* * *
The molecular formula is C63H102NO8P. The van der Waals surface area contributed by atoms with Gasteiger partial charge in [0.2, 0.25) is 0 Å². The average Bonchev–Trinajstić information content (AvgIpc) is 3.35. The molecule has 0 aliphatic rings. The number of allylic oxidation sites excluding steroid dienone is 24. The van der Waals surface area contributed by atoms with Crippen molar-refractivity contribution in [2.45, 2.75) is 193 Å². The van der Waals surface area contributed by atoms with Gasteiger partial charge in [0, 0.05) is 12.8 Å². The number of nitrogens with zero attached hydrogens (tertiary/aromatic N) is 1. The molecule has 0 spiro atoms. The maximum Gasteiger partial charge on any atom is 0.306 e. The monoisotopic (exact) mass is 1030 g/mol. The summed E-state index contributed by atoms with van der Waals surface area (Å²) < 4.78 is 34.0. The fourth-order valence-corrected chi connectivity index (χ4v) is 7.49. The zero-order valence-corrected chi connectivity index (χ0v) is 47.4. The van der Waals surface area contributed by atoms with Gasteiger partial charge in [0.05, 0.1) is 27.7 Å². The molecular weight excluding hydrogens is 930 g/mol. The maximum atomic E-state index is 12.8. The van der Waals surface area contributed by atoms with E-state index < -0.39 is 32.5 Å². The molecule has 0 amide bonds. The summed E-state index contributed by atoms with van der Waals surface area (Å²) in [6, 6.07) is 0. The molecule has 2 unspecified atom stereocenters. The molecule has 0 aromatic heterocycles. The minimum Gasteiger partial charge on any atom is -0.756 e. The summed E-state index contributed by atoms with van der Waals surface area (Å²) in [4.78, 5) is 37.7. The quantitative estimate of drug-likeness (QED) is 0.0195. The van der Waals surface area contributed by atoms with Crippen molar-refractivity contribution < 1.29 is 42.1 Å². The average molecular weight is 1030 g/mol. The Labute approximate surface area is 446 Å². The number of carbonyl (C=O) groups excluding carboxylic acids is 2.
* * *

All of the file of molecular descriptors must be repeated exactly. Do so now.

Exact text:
The molecular formula is C63H102NO8P. The van der Waals surface area contributed by atoms with Gasteiger partial charge in [0.2, 0.25) is 0 Å². The average Bonchev–Trinajstić information content (AvgIpc) is 3.35. The molecule has 0 aliphatic rings. The number of allylic oxidation sites excluding steroid dienone is 24. The van der Waals surface area contributed by atoms with Crippen molar-refractivity contribution in [2.45, 2.75) is 193 Å². The van der Waals surface area contributed by atoms with Gasteiger partial charge in [0, 0.05) is 12.8 Å². The number of nitrogens with zero attached hydrogens (tertiary/aromatic N) is 1. The molecule has 0 spiro atoms. The maximum Gasteiger partial charge on any atom is 0.306 e. The monoisotopic (exact) mass is 1030 g/mol. The summed E-state index contributed by atoms with van der Waals surface area (Å²) < 4.78 is 34.0. The fourth-order valence-corrected chi connectivity index (χ4v) is 7.49. The zero-order valence-corrected chi connectivity index (χ0v) is 47.4. The van der Waals surface area contributed by atoms with Gasteiger partial charge in [0.05, 0.1) is 27.7 Å². The molecular weight excluding hydrogens is 930 g/mol. The maximum atomic E-state index is 12.8. The van der Waals surface area contributed by atoms with E-state index < -0.39 is 32.5 Å². The molecule has 0 amide bonds. The summed E-state index contributed by atoms with van der Waals surface area (Å²) in [6, 6.07) is 0. The molecule has 2 unspecified atom stereocenters. The molecule has 0 aromatic heterocycles. The minimum Gasteiger partial charge on any atom is -0.756 e. The summed E-state index contributed by atoms with van der Waals surface area (Å²) in [4.78, 5) is 37.7. The quantitative estimate of drug-likeness (QED) is 0.0195. The van der Waals surface area contributed by atoms with Crippen molar-refractivity contribution < 1.29 is 42.1 Å². The average molecular weight is 1030 g/mol. The Labute approximate surface area is 446 Å². The number of carbonyl (C=O) groups excluding carboxylic acids is 2.